Emma was not very impressed by my little talk about politics when I turned up at her sixth form back in 2001. I was a new MP and she probably thought I’d come from another planet. But when I chatted to her she had a very clear idea of what she wanted to do in life. “I want to be a barrister,” she said. “But the careers service here say that girls don’t get to be barristers, especially girls from the Rhondda, so I’m going to study beauty at college.” I don’t think I’ve ever felt so depressed.
Mind you, the stereotypes about kids from the Valleys of South Wales are pretty ingrained. Kids talk of turning up at interviews and fearing people in Cardiff will sneer at them for their accent or their address.
Don’t get me wrong: the economic deprivation that has weighed down on the Rhondda over the decades, especially since the mines closed, has had its effect. One woman who works for the Prince’s Trust told me that she could never understand why the youngsters she was working with, all of whom came from families with real problems, kept on turning up at least an hour late for every session, even when she knew that they really enjoyed what the course. She tried changing the time. It didn’t work. They still turned up late. And then finally she worked it out – they couldn’t tell the time. They had watches, but they were for show. That’s what comes of living in a household where the TV reminds you what you wanted to watch and nobody has to get to work on time.
Now, some will abstract from the specific to the general and presume that all Valleys kids are like that. They will suppose that, because we have a relatively high rate of teenage pregnancy (a phenomenon common to the whole of the UK compared with the rest of Europe), all the girls in the Rhondda want to get pregnant so as to get a flat.
But I’ve long suspected that those public perceptions about young people – and especially about young people in the Rhondda – are completely at variance with reality. That’s why I decided to ask 16- to 18-year-olds in the Rhondda precisely what they think about some of the key issues in their life – work, transport, sex education, higher education, alcohol and drugs. I wanted to get a clear understanding of what being young in the Rhondda means today and compare it with the rest of Wales and the UK. Amazingly, with the help of pupils from all the constituency’s secondary schools, we came up with a survey and 450 out of a cohort of about 1,800 replied.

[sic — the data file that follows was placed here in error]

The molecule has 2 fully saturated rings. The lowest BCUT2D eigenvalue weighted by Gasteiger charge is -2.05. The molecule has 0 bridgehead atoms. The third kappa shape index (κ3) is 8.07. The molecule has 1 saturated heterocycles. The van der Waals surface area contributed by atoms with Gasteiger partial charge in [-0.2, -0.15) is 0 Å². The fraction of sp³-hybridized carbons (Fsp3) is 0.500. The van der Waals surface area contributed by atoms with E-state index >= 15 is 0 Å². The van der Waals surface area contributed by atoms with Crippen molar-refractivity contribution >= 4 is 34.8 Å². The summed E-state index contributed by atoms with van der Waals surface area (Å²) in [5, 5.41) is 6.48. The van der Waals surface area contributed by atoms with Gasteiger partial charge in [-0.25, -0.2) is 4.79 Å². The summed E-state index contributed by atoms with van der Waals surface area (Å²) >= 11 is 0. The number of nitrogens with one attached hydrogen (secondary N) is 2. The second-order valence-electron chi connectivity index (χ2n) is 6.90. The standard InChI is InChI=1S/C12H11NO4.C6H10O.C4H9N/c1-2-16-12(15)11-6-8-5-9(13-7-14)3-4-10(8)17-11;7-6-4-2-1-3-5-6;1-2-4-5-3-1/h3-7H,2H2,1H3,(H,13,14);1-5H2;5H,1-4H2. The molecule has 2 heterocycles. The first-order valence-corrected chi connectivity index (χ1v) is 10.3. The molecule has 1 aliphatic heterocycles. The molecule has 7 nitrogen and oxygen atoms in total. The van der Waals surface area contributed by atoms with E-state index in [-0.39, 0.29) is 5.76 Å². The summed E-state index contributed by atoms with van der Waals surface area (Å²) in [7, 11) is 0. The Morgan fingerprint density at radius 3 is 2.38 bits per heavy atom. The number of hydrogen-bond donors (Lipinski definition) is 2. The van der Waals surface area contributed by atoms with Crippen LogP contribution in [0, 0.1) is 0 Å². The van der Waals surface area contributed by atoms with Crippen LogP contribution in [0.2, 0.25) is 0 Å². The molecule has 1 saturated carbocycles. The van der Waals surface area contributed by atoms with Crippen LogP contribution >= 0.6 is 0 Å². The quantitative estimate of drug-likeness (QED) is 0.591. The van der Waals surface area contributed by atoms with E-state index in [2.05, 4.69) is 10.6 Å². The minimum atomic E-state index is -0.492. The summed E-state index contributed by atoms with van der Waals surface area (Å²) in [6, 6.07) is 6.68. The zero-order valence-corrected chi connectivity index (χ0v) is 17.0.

I’m not aware of any MP ever doing such a survey before, so I won’t bore you with all the statistics, but the results are fascinating and fill me equal degrees of hope and frustration. Guess what? The Rhondda’s kids don’t fit the stereotype. They work hard. In fact, nearly four out of five have a job of some kind while still at school, far higher than elsewhere in the country.
What jobs do they want? Well, the beauty therapists are in the minority as the most popular choices are engineering, IT or the emergency services. They think their sex and relationship education was better than what kids elsewhere in the country received, but it started far later. And they think that you shouldn’t start a family until you can afford to bring up a child. These are serious, determined youngsters packed with aspiration.
But there are some depressing facts. Local kids are far less likely to want to go to college or university and far more likely to want to stick in Wales if they do. That may be great for the local college, but it drastically limits their horizons. Rhondda kids take fewer drugs, too, but two-thirds know where to get cannabis locally; a third know where to score some heroin, and of those who have tried drugs, a much higher proportion are regular users.
The biggest problem, though, is that the natural optimism of youth may be battered down by life. Nearly half of them expect to earn more than £35,000 a year. Since the national average is £26,000 and wages in the Rhondda are considerably lower, that’s a big gap.
But in the end, the far bigger gap is between perception and reality. The media would have us think there is a generation of feckless wastrels happy to lounge about on benefits. Actually, with more than one million under-25s unemployed, it’s tough out there. Shakespeare was wrong to say “the oldest have borne most”. This is the generation most under the cosh. We should salute them, not denigrate them – for Emma’s sake.